S/SL programming language

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The Syntax/Semantic Language (S/SL) is an executable high level specification language for recursive descent parsers, semantic analyzers and code generators developed by James Cordy, Ric Holt and David Wortman at the University of Toronto in 1980.[1]

S/SL is a small programming language that supports cheap recursion and defines input, output, and error token names (& values), semantic mechanisms (class interfaces whose methods are really escapes to routines in a host programming language but allow good abstraction in the pseudocode) and a pseudocode program that defines the syntax of the input language by the token stream the program accepts. Alternation, control flow and one-symbol look-ahead constructs are part of the language.

The S/SL processor compiles this pseudocode into a table (byte-codes) that is interpreted by the S/SL table-walker (interpreter). The pseudocode language processes the input language in LL(1) recursive descent style but extensions allow it to process any LR(k) language relatively easily.[2] S/SL is designed to provide excellent syntax error recovery and repair. It is more powerful and transparent than Yacc but can be slower.

S/SL's "semantic mechanisms" extend its capabilities to all phases of compiling, and it has been used to implement all phases of compilation, including scanners, parsers, semantic analyzers, code generators and virtual machine interpreters in multi-pass language processors.[3]

S/SL has been used to implement production commercial compilers for languages such as PL/I, Euclid, Turing, Ada, and COBOL, as well as interpreters, command processors, and domain specific languages of many kinds. It is the primary technology used in IBM's ILE/400 COBOL compiler,[4] and the ZMailer mail transfer agent uses S/SL[5] for defining both its mail router processing language and its RFC 822 email address validation.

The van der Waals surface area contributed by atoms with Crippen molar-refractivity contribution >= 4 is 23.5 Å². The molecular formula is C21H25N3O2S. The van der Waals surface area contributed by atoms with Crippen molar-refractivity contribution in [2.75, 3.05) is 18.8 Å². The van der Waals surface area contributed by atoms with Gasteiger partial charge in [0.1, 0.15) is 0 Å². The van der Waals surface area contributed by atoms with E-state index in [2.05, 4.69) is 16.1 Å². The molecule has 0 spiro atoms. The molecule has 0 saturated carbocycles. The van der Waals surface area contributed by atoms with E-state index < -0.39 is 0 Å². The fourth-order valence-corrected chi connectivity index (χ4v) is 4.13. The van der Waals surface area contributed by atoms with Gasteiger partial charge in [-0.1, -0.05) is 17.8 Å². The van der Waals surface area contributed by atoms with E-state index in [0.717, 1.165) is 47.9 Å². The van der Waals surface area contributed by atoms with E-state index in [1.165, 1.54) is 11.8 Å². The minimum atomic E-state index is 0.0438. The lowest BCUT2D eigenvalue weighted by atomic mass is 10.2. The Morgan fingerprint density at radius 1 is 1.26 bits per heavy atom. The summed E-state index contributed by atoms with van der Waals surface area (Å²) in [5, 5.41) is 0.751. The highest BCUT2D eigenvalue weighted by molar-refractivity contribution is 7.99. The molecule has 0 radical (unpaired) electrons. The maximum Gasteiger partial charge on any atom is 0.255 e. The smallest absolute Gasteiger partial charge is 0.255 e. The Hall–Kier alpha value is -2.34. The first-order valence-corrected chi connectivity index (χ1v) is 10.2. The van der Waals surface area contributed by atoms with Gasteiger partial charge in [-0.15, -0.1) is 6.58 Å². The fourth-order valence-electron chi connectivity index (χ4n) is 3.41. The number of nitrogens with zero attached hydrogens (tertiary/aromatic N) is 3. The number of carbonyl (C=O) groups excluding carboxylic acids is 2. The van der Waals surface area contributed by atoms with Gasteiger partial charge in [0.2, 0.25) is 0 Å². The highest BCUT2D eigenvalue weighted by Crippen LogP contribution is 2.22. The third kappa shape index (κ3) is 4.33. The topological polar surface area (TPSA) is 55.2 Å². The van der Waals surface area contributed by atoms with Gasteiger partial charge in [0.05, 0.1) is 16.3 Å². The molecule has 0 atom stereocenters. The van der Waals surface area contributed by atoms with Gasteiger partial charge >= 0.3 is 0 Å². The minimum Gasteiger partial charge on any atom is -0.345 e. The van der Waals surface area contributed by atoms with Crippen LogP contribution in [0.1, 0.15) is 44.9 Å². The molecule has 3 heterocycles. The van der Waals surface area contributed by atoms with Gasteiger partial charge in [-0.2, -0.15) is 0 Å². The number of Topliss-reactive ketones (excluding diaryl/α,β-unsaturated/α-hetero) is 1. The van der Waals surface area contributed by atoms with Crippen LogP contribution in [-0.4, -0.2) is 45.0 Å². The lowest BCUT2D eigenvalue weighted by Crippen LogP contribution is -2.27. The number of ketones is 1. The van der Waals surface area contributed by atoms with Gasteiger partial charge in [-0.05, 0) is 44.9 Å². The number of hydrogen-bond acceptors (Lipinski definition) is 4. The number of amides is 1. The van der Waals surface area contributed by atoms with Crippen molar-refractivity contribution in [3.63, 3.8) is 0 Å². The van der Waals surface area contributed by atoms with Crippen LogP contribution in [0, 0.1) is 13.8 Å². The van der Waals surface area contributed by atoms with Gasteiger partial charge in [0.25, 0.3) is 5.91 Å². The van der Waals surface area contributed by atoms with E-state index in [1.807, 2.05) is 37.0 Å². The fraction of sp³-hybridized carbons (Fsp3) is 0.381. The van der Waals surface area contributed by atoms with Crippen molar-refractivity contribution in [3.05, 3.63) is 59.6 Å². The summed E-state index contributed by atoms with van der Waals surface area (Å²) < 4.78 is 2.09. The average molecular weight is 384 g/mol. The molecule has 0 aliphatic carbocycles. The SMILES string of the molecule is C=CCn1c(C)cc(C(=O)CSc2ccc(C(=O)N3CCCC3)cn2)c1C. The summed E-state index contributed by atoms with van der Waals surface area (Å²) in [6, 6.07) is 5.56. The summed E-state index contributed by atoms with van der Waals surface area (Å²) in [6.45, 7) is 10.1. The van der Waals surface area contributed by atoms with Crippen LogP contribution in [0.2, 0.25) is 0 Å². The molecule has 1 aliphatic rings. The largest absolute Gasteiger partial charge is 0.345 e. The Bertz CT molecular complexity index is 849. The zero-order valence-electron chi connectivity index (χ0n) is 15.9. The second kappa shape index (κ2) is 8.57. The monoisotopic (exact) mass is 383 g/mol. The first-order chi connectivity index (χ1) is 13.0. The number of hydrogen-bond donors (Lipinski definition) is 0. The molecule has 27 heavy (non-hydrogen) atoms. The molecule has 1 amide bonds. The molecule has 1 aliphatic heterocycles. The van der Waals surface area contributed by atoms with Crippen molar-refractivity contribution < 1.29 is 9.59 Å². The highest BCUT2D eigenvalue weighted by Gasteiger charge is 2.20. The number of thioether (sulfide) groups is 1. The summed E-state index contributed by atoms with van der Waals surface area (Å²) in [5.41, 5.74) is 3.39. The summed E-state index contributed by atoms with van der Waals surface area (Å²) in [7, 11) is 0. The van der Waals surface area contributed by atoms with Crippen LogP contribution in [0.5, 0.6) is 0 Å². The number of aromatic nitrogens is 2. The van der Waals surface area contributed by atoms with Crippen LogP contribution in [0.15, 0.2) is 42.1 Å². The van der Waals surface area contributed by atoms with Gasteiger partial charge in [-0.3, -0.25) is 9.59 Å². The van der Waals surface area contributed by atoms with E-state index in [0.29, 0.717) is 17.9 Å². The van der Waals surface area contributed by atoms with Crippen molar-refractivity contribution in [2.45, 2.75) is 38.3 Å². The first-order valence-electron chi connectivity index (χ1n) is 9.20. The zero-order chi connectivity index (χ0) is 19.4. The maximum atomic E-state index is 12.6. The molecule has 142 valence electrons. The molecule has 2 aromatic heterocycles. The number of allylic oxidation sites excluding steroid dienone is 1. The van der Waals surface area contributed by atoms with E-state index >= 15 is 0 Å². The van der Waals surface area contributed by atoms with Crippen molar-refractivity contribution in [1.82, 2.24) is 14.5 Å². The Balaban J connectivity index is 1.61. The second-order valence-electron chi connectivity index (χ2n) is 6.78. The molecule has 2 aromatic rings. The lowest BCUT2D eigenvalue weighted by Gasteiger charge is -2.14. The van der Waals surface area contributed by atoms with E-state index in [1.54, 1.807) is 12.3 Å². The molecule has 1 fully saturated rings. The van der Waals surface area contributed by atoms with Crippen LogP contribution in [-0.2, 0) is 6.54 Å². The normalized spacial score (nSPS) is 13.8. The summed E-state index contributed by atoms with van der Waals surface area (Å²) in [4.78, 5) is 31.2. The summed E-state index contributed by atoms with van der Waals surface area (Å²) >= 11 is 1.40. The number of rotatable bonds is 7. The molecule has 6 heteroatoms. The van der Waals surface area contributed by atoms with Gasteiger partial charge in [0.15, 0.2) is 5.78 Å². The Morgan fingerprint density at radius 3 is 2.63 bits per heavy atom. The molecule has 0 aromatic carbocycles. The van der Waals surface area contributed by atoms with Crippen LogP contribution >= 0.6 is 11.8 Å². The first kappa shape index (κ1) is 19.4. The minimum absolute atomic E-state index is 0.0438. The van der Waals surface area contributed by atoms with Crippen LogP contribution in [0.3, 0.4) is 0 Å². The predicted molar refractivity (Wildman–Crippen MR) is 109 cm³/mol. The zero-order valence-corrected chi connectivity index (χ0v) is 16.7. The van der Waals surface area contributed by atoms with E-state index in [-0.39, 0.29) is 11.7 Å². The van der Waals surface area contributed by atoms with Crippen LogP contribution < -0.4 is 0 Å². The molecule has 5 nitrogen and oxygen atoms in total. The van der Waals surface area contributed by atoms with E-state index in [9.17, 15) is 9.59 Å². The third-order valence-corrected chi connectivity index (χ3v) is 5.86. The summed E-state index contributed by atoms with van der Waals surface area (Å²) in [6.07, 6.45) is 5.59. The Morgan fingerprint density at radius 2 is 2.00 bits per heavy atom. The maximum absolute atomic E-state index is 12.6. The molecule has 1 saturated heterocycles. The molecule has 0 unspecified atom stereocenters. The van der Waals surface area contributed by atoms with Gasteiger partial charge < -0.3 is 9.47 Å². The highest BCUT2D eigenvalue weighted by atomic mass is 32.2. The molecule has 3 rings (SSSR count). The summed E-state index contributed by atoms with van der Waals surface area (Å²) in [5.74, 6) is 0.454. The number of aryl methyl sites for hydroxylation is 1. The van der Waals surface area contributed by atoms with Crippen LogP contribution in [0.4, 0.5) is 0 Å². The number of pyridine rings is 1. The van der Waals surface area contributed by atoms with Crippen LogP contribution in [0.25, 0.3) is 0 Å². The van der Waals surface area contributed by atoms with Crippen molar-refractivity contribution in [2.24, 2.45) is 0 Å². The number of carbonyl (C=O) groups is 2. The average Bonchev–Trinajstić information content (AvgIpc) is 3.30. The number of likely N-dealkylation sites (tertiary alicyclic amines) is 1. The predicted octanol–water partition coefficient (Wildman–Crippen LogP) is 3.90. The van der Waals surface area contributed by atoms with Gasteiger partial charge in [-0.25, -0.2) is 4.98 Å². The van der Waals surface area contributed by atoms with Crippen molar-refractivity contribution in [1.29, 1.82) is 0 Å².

1. ^ J. R. Cordy, R. C. Holt and D. B. Wortman, "S/SL: Syntax/Semantic Language - Introduction and Specification", Technical Report CSRG-118, Computer Systems Research Group, University of Toronto, Sept. 1980
  2. ^ Barnard, D.T.; Cordy, J.R. (1988). "SL Parses the LR Languages". Computer Languages. 13 (2): 65–74. doi:10.1016/0096-0551(88)90010-0.
  3. ^ Holt, Richard C.; Cordy, James R.; Wortman, David B. (1982). "An Introduction to S/SL: Syntax/Semantic Language". ACM Transactions on Programming Languages and Systems. 4 (2): 149–178. doi:10.1145/357162.357164.
  4. ^ Ian H. Carmichael and Stephen Perelgut. "S/SL revisited". Proc. CASCON'95, Conference of the Centre for Advanced Studies on Collaborative Research, Toronto, Canada, November 1995 http://portal.acm.org/citation.cfm?id=781915.781926
  5. ^ ZMailer the Manual, http://www.zmailer.org/zman/zmanual.shtml

By: Wikipedia.org
Edited: 2021-06-18 18:19:36
Source: Wikipedia.org